On Liberty Test | Mid-Book Test - Easy

This set of Lesson Plans consists of approximately 137 pages of tests, essay questions, lessons, and other teaching materials.
Buy the On Liberty Lesson Plans
Name: _________________________ Period: ___________________

This test consists of 15 multiple choice questions and 5 short answer questions.

Multiple Choice Questions

1. In what did Mill have a personal hand?
(a) Striving to get women to want to vote.
(b) Striving to get women voting rights.
(c) Striving to get African American voting rights.
(d) Stiving to get prohibition stopped.

2. How does John Stuart Mill begin this chapter?
(a) By discussing past behaviors of monarchies towards liberty.
(b) By discussing the difficulties of freedom.
(c) By introducing a discourse regarding opinion and the expression thereof.
(d) By introductin a discourse regarding tyranny.

3. What is the work done by these two friends?
(a) Their work is artistic.
(b) Their work is intellectual.
(c) Their work is scientific.
(d) Their work is mathematical.

4. There was a great movement toward greater _____________ for the peoples of Europe.
(a) Fear.
(b) War.
(c) Independence.
(d) Dependence.

5. How has Britain's location as a pair of islands influenced the way that Britain relates to whom?
(a) The Americans.
(b) The 'Non-Europeans.'
(c) The 'Continental Europeans.'
(d) The 'Others.'

6. With regard to personal behavior, what does Mill espouse?
(a) Only some people deserve freedoms, and may oppress the oppostion's freedoms.
(b) Each individual deserves the freedom to do as he or she wills and wishes given the limitation that to thwart, oppress or oppose the will of others is wrong.
(c) Each individual deserves some freedoms, and that to thwart, oppress or oppose the will of others is wrong.
(d) Each individual deserves the freedom to do as he or she will, as long as it follows the beliefs of the leader in power.

7. Why is this an additional responsibility?
(a) They only have their leader to blame.
(b) They can only complain to themselves.
(c) There is no longer the authority of the Crown to chaff against and therefore to blame for the trouble.
(d) The Crown has now been replaced by an elected leader.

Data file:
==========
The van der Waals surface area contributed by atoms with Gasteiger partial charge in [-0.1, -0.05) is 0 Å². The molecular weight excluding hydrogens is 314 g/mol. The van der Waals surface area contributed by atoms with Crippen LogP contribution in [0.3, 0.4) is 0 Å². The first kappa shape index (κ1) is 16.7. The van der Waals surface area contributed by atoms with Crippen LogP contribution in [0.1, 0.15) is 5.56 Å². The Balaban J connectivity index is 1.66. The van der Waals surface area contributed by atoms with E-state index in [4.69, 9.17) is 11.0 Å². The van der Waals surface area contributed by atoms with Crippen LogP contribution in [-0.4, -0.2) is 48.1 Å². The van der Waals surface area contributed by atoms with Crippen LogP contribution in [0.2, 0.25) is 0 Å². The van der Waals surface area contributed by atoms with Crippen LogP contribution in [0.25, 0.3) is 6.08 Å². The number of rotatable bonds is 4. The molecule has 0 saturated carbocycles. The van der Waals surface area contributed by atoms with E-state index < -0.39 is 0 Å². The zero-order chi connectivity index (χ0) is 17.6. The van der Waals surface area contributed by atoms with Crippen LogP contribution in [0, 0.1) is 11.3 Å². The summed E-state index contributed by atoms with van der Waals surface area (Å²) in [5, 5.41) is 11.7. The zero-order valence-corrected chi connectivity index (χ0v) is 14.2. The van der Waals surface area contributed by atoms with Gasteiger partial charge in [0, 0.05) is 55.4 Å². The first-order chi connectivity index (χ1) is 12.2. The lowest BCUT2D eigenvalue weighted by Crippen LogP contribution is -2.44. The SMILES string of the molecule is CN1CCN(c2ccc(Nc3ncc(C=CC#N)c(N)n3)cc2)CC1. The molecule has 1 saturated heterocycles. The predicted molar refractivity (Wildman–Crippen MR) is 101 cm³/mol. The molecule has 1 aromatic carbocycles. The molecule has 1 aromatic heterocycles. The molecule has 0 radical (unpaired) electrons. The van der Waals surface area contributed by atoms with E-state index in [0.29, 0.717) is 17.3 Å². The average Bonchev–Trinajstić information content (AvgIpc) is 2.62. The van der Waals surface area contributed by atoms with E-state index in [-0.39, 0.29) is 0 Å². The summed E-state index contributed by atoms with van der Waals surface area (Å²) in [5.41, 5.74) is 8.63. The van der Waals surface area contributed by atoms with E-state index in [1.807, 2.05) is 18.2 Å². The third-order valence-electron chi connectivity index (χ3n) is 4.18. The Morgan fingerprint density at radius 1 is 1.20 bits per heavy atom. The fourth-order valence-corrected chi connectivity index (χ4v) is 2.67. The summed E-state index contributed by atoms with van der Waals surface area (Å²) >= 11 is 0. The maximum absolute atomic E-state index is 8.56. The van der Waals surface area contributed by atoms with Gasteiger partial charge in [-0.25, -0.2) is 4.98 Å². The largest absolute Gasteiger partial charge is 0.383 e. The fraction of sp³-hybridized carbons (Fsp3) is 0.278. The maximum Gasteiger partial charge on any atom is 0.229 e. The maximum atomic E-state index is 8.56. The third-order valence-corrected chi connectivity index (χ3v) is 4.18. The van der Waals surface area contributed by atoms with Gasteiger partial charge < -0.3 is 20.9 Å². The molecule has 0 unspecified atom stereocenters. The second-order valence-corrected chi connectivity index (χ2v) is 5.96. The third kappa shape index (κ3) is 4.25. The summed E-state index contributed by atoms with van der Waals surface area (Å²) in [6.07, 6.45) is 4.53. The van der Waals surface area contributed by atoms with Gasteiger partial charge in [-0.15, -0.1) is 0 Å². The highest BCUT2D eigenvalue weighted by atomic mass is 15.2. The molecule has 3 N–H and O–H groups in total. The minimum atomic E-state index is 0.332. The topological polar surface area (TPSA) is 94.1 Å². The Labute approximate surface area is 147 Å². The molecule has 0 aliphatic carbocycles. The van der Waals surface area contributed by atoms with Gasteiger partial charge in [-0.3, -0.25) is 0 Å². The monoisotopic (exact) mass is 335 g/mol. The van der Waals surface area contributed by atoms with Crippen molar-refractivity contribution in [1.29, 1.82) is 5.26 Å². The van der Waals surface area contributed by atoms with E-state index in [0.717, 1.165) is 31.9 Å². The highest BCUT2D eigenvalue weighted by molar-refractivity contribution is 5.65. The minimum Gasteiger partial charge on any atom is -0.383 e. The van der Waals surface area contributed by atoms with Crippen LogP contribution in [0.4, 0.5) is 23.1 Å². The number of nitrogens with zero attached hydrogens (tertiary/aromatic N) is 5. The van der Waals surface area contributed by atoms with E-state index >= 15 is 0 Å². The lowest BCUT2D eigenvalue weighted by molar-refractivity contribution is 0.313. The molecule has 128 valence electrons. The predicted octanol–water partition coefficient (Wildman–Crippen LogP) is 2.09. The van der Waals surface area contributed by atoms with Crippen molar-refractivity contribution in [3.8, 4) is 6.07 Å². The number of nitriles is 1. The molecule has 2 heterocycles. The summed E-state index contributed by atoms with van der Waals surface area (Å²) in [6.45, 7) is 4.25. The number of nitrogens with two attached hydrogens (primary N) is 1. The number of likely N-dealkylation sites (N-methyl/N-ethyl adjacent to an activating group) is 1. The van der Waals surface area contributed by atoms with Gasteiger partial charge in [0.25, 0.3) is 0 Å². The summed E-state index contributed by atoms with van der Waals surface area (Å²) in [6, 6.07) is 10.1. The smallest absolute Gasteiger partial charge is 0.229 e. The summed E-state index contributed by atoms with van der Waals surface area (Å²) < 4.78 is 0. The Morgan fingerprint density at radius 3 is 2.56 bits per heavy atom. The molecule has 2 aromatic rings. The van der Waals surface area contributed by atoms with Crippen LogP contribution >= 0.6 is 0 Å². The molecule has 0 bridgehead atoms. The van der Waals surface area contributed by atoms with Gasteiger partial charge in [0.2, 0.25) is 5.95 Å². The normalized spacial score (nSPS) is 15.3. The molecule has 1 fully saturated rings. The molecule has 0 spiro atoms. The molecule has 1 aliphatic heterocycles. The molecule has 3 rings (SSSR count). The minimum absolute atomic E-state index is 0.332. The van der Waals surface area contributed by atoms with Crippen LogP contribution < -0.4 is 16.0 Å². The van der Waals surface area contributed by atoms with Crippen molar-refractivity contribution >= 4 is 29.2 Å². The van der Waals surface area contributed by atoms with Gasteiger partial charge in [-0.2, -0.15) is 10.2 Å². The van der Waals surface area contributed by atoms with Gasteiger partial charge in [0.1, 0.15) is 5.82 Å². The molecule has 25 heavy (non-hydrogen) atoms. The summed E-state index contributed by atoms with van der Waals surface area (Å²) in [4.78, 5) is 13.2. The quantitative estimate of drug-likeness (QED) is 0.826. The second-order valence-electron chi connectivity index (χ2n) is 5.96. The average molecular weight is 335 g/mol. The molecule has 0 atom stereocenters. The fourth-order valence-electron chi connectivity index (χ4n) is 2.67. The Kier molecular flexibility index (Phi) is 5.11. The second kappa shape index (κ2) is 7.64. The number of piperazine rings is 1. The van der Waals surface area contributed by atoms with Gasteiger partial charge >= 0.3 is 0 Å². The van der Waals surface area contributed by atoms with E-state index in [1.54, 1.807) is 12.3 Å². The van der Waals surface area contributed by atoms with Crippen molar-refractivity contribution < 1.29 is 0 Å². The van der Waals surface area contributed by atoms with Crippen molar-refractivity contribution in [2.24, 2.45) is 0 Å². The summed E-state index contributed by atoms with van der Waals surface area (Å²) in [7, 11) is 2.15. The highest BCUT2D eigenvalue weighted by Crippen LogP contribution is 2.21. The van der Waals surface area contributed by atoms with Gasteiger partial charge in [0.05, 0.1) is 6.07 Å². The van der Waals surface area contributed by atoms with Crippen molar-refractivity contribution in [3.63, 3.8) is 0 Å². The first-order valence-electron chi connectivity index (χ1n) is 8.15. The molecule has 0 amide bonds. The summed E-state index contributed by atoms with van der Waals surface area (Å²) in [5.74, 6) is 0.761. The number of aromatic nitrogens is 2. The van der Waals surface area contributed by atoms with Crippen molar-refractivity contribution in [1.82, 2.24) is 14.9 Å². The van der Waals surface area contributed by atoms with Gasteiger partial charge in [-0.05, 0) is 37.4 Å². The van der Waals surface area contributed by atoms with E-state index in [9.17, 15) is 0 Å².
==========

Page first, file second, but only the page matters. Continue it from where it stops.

8. How was John Stuart's father able to support him and his work?
(a) He worked many jobs.
(b) He acquired a loan.
(c) He was wealthy.
(d) He used many credit cards.

9. What must this clash of opposition do to be good?
(a) Both sides must have opposing views.
(b) Both sides must be somewhat safe.
(c) Both sides must be kind and nonviolent.
(d) Both sides must be brought closer to the truth.

10. He asserts his own view that even if only one individual on the entire face of the Earth holds a particular opinion that he or she can do what?
(a) Quietly mention it.
(b) Listen to others' opinions.
(c) At least verbally express it.
(d) Keep his or her opinion to him or herself.

11. What would the author prefer people to do, regarding opposing views?
(a) People should ignore them.
(b) People should thoroughly learn the opposing viewpoint.
(c) People should accept them as their own views.
(d) People should ridicule those with opposing beliefs.

12. What does the author believe leads to progress?
(a) Clashes that cause trouble.
(b) Clashes that bring opponents closer to the truth.
(c) Clashes that end quickly.
(d) Clashes that lead to stronger disagreement.

13. By exposing opinions what can people do?
(a) Complain about one another's beliefs.
(b) Argue over who is right.
(c) Realize how much individuals disagree.
(d) Gain the opportunity of having their errors corrected.

14. What are the additional responsibilities that will be included for a democracy?
(a) How to elect leaders.
(b) How to cooperate among themselves.
(c) How to cooperate among a small group of leaders.
(d) How to cooperate with a leader.

15. What does Mill begin to set forth?
(a) A proposed idea for running a democracy.
(b) A proposed idea for how to elect a leader.
(c) A proposed idea for issuing various freedoms.
(d) A proposed idea for a behavioral dictum.

Short Answer Questions

1. In what subjects was his education clearly weak?

2. His knowledge could easily have been mistaken for what?

3. Of what does the philosopher argue in favor regarding opposing views?

4. Had many of the Europeans were or recently were living under the authority of monarchies and aristocracies?

5. What is a danger of more democracy?

(see the answer keys)

This section contains 682 words
(approx. 3 pages at 300 words per page)
Buy the On Liberty Lesson Plans
Copyrights
BookRags
On Liberty from BookRags. (c)2019 BookRags, Inc. All rights reserved.